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Order in the Medieval Battle

Hugh O’Reilly
In battle it was vital that combatants cooperated.

William Marshal's biographer summarizes the situation with the phrase ‘fols est qui trop toste se desroté’ – a man who breaks ranks too early is a fool.’

The Rule of the Knights Templar gives clear instructions on how its members were to conduct themselves on the field. And while both they and the Hospitallers, whose regulations were very similar, might have a more formal discipline and structure by dint of being a monastic order, they must surely have been based on practices common to knightly forces.

English chivary on march

English cavalry on march - a perfect order in formation

Once in his eschielle, or squadron, no brother knight was permitted to charge or leave without permission of the Marshal, who alone gave the command to charge. Nor was he to turn his horse’s head to the rear to fight or to shout.

The only exception of this was that a brother might leave the ranks to adjust his saddle or, if he saw a fellow knight who 'acts foolishly, and any Turk attack him in order to kill him, and he is in peril of death,’ then he might go to his aid. This reinforces the idea that those who rode out alone were behaving rashly. As soon as he had accomplished this mission, the Templar was to return quietly to his place in the ranks.

Once engaged, no brother was to leave the field without permission, even if wounded, on pain of being expelled from the Order.

Thus the knight fought not as an individual but as part of a small unit – the eschielle of the Rule of the Templar Knights, or similar units called conrois or constabularii – of anywhere between 10 and 50 men, who supported each other in battle.

In the Rule the squadrons were formed around a commander and banner, the knights attacked 'in front and behind, to the left and the right, and wherever they thought they could torment their enemies so long as they were able to protect their banner.'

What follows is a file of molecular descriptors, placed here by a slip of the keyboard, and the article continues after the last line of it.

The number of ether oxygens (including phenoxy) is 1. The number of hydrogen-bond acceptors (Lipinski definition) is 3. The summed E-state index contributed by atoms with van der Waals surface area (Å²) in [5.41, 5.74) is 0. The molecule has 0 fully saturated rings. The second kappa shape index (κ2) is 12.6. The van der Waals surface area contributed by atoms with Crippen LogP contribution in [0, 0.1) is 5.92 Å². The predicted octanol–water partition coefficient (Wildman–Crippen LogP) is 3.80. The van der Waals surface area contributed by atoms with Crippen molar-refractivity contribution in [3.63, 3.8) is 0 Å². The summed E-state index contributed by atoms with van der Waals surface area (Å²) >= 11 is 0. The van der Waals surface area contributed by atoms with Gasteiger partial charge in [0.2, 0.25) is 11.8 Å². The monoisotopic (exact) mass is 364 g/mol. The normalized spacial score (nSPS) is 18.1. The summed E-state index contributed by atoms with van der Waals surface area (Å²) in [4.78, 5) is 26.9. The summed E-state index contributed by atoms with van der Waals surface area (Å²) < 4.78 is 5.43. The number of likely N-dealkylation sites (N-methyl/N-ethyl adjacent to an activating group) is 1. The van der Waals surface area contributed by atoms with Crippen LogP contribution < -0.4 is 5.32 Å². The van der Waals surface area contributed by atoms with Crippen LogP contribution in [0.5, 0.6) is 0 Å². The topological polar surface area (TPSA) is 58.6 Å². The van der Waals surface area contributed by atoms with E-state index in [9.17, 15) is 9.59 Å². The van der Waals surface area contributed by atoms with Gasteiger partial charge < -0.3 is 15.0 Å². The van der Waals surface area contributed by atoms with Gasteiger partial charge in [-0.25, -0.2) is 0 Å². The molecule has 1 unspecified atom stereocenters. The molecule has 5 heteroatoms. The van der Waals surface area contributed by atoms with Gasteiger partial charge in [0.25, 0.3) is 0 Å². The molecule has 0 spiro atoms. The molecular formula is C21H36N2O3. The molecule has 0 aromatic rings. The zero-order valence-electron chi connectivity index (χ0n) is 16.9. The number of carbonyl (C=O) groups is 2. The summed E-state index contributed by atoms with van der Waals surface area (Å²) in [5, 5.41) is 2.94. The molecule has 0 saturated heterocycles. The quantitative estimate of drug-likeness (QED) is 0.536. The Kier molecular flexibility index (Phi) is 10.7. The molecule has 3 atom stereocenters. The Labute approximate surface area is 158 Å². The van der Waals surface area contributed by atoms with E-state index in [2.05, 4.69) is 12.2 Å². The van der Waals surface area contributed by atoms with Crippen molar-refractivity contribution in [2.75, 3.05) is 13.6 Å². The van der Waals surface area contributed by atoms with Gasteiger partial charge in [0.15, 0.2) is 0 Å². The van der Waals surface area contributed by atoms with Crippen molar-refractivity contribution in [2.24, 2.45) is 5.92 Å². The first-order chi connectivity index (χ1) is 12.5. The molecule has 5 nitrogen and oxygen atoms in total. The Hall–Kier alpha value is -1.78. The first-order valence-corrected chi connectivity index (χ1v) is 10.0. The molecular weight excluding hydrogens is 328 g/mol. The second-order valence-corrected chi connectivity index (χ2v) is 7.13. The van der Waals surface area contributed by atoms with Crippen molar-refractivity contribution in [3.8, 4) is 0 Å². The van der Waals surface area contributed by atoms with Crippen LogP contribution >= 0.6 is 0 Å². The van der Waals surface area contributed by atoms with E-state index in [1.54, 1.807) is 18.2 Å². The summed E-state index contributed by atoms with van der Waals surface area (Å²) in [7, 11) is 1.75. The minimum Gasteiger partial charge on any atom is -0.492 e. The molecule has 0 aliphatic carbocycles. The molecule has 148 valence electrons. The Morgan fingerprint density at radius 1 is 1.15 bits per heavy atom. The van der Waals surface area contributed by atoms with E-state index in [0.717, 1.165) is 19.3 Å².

A similar structure underpinned the conrois and familiae of other knights. ...

Disorder in the attack turns into defeat

Orderic Vitalis tells us that the French launched the first fierce charge against the Anglo-Normans at the Battle of Brémule, but ‘charging in disorder, they were beaten off and, quickly tiring, turned tail.’

This analysis is supported by Orderic's contemporary, the French Abbot Suger. He says of the same French attack that they ‘were in disorder, and fell upon the extremely well ordered and smartly formed troops. As happens in such a case, they could not withstand the controlled pressure of the enemy, and beat a hasty retreat.’ ...

In another example, it was disorder amongst the troops of the Holy Roman Emperor, who pursued the French force too quickly and lost their cohesion, that was a prime cause of their defeat at the Battle of Bouvines in 1214.

The ideal cavalry charge

The ideally conducted charge saw the squadrons formed up in dense order, ‘so tightly packed,’ say a number of sources, ‘that a gauntlet could not fall between them.’ Then they advanced steadily so that all arrived against the enemy together and, through sheer weight and impetus, broke their line and put them to flight.

first crusade

Bishop Adhemar de Monteuil,right, takes part in a cavalry charge in the First Crusade

This did not always happen. Perfecting the timing of a charge was a very difficult thing to achieve. If the enemy held, or even if they fled, the impetus of the charge would wane and the cohesion of the squadron would break down, at which point the knights would become vulnerable to counter-attack.

William of Tyr relates how, after driving off a large force of Saracens during an engagement in 1179, the knights of Baldwin IV of Jerusalem set to looting the field. The main body of the Muslim army reappeared and then:

“When the knights saw the enemy, whom they had considered defeated, streaming in their direction with renewed strength, they had neither time nor opportunity to form up their units and get into position according to military discipline. They fought in disorder, offered resistance for a time and withstood the onslaught bravely. But in the end the odds were too much against them, because they had to fight spread out and in disorder, and could not help each other. They were shamefully put to flight.”

Thus, we see how important was to keep order and discipline in the units of medieval chivalry.


Blason de Charlemagne
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Excerpt from Robert Jones, Knight: the Warrior and World of Chivalry,
NY: Osprey Publishing, 2011, pp74-76
Posted April 27, 2013

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